MBFA Uniform Fit Elements

Master Bike Fitters Association Uniform Fit Elements.

Visit the Uniform Dealer Standards page to view the complete set of requirements Master Bike Fitter Association dealers are required to meet in order to maintain membership.

Watch a video overview of a Rider First Fitting.fitwerx-video1

MBFA UNIFORM FIT ELEMENTS When it comes to bicycle fitting, all Master Bike Fitter Association (MBFA) dealers agree to meet the professional standards for bicycle fitting as provided by SICI – the most experienced and scientific bicycle fit institute in the world.  SICI has a proven fit methodology that is based in approaching every fitting based on individual needs and taking a “Fit First” approach that places the needs of the rider before that of the bicycle. While many MBFA dealers provide additional elements in their fittings, at a minimum, every professional bicycle fitting by an MBFA dealer will contain the following elements:
Pre-fitting Positioning Documentation. 1) Pre-Fitting Positioning Documentation

What: A documentation of key bike set-up dimensions like reach and drop to the bars from the saddle and saddle set-back and height.

Why: If you have a bike that you have been riding, recording how the bike is set-up provides the fitter with information on potential contributing factors that might be limiting performance or comfort.  It also provides a record for the rider and fitter.
Detailed Athlete History and Goals Interview.2) Detailed Athlete History & Goals Interview

What: A comprehensive verbal interview between fitter and rider.

Why: Every athlete is different and thus one of the most important parts of any fitting is a detailed interview where the fitter learns about the rider.  The rider’s goals and concerns can only be addressed appropriately if they are known and actively addressed.

Body Proportion Assessment.3) Body Proportion Assessment

What: Measurements of body dimensions, like inseam length, and observations of general proportions.

Why: Each of us is proportioned uniquely. Having a fundamental understanding of how the rider is built provides the fitter with some insight into things to look for when the rider is on the bike in step 7.

Range of Motion Assessment in Key Cycling Muscle Groups.4) Range of Motion Assessment in Key Cycling Muscle Groups

What: Completed on an assessment table, the fitter assesses the range within which the rider’s muscles are capable of performing effectively and observes for possible asymmetries.

Why: By assessing a rider’s range of motion in key cycling muscle groups, like the hamstrings, lower back and hip flexion, the fitter can make sure that the rider’s position is built within their functional capabilities.  This helps the rider maximize pedaling economy and power while minimizing wear and strain.
Muscle Stability Assessment.5) Muscle Stability Assessment

What: These assessments are designed to provide an overview of balance, strength and potential asymmetries in the body.  Like range of motion, these assessments have some similarities to those completed by physical therapists.

Why: A rider’s ability to stabilize their core is specific to the individual.  Muscle balance and stabilization, especially in the core, can play an important role in where a rider is comfortable riding and supporting their body weight.  By understanding the functional range of the individual rider, the position will be built to accommodate the rider’s needs and goals.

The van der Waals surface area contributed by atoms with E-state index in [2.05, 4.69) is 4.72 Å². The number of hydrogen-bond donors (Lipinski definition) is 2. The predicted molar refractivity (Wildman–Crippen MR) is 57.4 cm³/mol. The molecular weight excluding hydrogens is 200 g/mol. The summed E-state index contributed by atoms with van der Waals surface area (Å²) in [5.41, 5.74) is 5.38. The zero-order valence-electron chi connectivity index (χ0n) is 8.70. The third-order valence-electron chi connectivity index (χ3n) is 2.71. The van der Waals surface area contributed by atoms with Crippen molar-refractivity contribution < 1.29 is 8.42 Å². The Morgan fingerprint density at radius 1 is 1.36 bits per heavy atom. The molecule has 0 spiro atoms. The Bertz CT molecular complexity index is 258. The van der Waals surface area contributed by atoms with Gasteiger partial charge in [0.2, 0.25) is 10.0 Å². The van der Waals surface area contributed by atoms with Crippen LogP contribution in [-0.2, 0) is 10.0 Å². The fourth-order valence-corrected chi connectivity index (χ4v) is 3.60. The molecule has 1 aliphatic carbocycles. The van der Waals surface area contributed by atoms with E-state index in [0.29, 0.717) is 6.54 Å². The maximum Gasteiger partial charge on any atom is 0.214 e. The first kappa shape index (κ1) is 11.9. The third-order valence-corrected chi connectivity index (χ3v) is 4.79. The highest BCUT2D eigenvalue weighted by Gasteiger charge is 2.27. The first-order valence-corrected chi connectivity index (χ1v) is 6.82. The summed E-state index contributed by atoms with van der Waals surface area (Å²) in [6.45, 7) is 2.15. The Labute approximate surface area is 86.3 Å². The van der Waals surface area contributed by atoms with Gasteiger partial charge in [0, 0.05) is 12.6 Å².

Foot Pedal Interface Evaluation.6) Foot Pedal Interface Evaluation

What: An observation and assessment of foot bio-mechanics and how it relates to individual equipment needs and set-up.

Why: The feet are like the foundation of a building – they effect the entire structure above.  By making sure the feet and legs are stable, supported in a neutral cycling specific position, and well aligned on the pedals, the rest of the body up the kinetic chain is in a much better position to perform to its potential.
Dynamic On-Bike Session with Motion Capture Video Analysis and Technique Coaching7) Dynamic On-Bike Session with Motion Capture Video Analysis & Technique Coaching

What: Riding a bike is a dynamic activity and this portion of a fitting allows the fitter to observe the rider in action and make adjustments.

Why: Like the interview, riding a bike in a dynamic environment during a fitting session is absolutely crucial. This step takes all that was learned about the rider in steps 2-5 and integrates it into what actually happens during riding.  By using advanced motion capture technology, like Dartfish and Retül, the fitter can break the rider’s position down into segments. This helps the fitter make sure the rider is positioned in a neutral and economical position while providing the rider with direct feedback on how to maximize technique.
Post Fitting Position Documentation.8 ) Post Fitting Position Documentation

What: A documentation of the newly established position that can be used as a reference to set-up an existing bike or to help the rider select the new bike options that will fit and ride best for them.

Why: Like the blueprint to a building, the post fitting documentation provides you with the information needed to set-up a bike to your riding position. This can be used to improve the fit of an existing bike and can also be used to make sure you select an appropriately matched new bike that fits you well and has the right components for your needs.

Find a Master Bike Fitter Association Dealer & Fitter